Planning for retirement involves more than just mapping out your savings strategy. You’ll need to know how much you can afford to spend once you leave the workforce. In the past, some financial experts recommended that retirees stick with the 4% rule when making retirement withdrawals. But it may not be the best guideline for everyone. Here’s what you need to know about the rule.
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What Is the 4% Rule?
According to the 4% rule, if you withdraw 4% of your savings the first year in retirement and then adjust your withdrawals for inflation each year afterward, there’s a good chance that your savings will last for at least 30 years.
For example, if you’ve saved $1 million and you retire at age 65, you could withdraw $40,000 that first year. After that, your withdrawals would depend on inflation. But ideally, you wouldn’t run out of money until you turn 96.
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Potential Pitfalls of Following the 4% Rule
When you crunch the numbers, the 4% rule seems like a logical way to decide how much money you can reasonably afford to live off of each year. But it does have some problems. For one thing, this rule was developed two decades ago, at a time when interest rates were higher.
For someone who retired in the ’90s and invested in things like bonds or annuities that were tied to higher rates, the 4% rule could have worked just fine. In today’s rate environment, however, it’s a different story because those investments aren’t offering the same payouts that they were offering back in the day.
Another issue with the 4% rule is that it doesn’t take into account the fact that people are living longer than ever before. According to the Social Security Administration, the average man turning 65 today can expect to live until age 84.3. His female counterpart can expect to live, on average, until age 86.6. Research has suggested that millennials may live well into their 90s and beyond, so there’s even more pressure to make retirement savings stretch.
The 4% rule also doesn’t take into account individual savings rates. Millennials have the lowest participation rate when it comes to saving in an employer-sponsored plan and a recent report shows that 56% of them are less likely to save for retirement outside of work. That means that a significant number of young workers could come up short in retirement.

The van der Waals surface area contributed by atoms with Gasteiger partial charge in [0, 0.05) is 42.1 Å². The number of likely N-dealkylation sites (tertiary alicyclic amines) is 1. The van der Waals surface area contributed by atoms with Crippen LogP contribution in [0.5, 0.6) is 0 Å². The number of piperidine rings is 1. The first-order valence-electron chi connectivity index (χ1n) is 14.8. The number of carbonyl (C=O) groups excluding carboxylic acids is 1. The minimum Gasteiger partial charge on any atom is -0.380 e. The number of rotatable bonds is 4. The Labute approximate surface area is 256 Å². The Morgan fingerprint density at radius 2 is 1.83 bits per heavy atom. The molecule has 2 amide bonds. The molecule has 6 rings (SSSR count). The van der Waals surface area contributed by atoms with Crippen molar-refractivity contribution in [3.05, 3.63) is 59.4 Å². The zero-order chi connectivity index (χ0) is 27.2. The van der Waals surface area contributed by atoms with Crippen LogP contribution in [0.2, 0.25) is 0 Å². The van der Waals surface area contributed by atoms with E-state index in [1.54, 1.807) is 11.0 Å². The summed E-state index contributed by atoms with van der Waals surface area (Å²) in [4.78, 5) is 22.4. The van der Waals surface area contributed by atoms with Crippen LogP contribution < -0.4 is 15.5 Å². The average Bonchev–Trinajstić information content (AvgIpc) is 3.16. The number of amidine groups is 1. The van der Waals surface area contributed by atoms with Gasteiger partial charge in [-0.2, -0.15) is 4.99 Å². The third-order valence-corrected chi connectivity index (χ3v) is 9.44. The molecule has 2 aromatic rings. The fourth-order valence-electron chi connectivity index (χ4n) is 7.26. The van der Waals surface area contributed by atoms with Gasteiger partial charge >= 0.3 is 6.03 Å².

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Determining Your Ideal Withdrawal Rate
Figuring out how much you can reasonably afford to withdraw in retirement involves taking a look at the bigger picture. For starters, you need to know how much you’ve saved and how much income you can expect to receive from Social Security and other income streams (like income generated from a part-time job or a rental property investment).
Next, you need to consider how much money you need to live on from month to month. As you add up the cost of housing, food, transportation and insurance, don’t forget about healthcare expenses. As you age, healthcare expenses could begin to eat up more of your monthly budget, so you’ll need to plan ahead in case those costs rise.
Finally, you’ll need to consider how your withdrawal rate could affect your tax liability. If you can take out more than 4%, you need to know whether that’s going to push you into a higher tax bracket. If it does increase your tax bill, reducing your withdrawal rate could help you keep more of what you’ve saved in your pocket.
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